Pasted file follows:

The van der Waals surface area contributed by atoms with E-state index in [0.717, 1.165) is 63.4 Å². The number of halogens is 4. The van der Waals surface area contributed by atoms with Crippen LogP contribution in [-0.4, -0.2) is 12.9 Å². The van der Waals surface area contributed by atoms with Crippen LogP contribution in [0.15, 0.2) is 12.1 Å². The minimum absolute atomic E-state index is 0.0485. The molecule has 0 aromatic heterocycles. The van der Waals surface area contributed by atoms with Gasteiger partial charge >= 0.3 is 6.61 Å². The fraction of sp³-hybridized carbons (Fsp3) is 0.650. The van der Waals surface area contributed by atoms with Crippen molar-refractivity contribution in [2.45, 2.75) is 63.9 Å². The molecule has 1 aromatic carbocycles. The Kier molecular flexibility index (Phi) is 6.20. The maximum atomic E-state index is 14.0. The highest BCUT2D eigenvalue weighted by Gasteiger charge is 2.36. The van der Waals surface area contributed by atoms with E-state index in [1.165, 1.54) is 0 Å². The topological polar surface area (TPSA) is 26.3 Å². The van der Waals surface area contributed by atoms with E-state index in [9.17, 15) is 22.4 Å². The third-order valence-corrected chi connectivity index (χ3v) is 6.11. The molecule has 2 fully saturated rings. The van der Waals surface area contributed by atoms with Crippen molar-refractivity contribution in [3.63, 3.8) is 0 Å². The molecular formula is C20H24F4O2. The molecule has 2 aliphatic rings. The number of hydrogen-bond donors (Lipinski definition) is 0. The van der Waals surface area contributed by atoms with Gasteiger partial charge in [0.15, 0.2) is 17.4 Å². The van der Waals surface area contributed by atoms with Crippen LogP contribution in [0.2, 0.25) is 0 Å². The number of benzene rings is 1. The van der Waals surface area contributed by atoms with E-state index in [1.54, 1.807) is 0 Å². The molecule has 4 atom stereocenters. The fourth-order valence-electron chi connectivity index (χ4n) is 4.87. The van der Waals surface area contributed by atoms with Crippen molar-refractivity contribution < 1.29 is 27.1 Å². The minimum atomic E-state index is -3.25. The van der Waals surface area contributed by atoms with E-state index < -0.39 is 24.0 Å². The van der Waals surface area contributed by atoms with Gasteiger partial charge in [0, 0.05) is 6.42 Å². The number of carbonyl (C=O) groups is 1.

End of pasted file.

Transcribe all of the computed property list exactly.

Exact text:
The van der Waals surface area contributed by atoms with E-state index in [0.717, 1.165) is 63.4 Å². The number of halogens is 4. The van der Waals surface area contributed by atoms with Crippen LogP contribution in [-0.4, -0.2) is 12.9 Å². The van der Waals surface area contributed by atoms with Crippen LogP contribution in [0.15, 0.2) is 12.1 Å². The minimum absolute atomic E-state index is 0.0485. The molecule has 0 aromatic heterocycles. The van der Waals surface area contributed by atoms with Gasteiger partial charge >= 0.3 is 6.61 Å². The fraction of sp³-hybridized carbons (Fsp3) is 0.650. The van der Waals surface area contributed by atoms with Crippen molar-refractivity contribution in [2.45, 2.75) is 63.9 Å². The molecule has 1 aromatic carbocycles. The Kier molecular flexibility index (Phi) is 6.20. The maximum atomic E-state index is 14.0. The highest BCUT2D eigenvalue weighted by Gasteiger charge is 2.36. The van der Waals surface area contributed by atoms with E-state index in [1.165, 1.54) is 0 Å². The topological polar surface area (TPSA) is 26.3 Å². The van der Waals surface area contributed by atoms with E-state index in [9.17, 15) is 22.4 Å². The third-order valence-corrected chi connectivity index (χ3v) is 6.11. The molecule has 2 fully saturated rings. The van der Waals surface area contributed by atoms with Crippen molar-refractivity contribution in [3.63, 3.8) is 0 Å². The molecular formula is C20H24F4O2. The molecule has 2 aliphatic rings. The number of hydrogen-bond donors (Lipinski definition) is 0. The van der Waals surface area contributed by atoms with Gasteiger partial charge in [0.15, 0.2) is 17.4 Å². The van der Waals surface area contributed by atoms with Crippen LogP contribution in [0.2, 0.25) is 0 Å². The number of benzene rings is 1. The van der Waals surface area contributed by atoms with E-state index in [1.54, 1.807) is 0 Å². The molecule has 4 atom stereocenters. The fourth-order valence-electron chi connectivity index (χ4n) is 4.87. The van der Waals surface area contributed by atoms with Crippen molar-refractivity contribution < 1.29 is 27.1 Å². The minimum atomic E-state index is -3.25. The van der Waals surface area contributed by atoms with E-state index < -0.39 is 24.0 Å². The van der Waals surface area contributed by atoms with Gasteiger partial charge in [0, 0.05) is 6.42 Å². The number of carbonyl (C=O) groups is 1.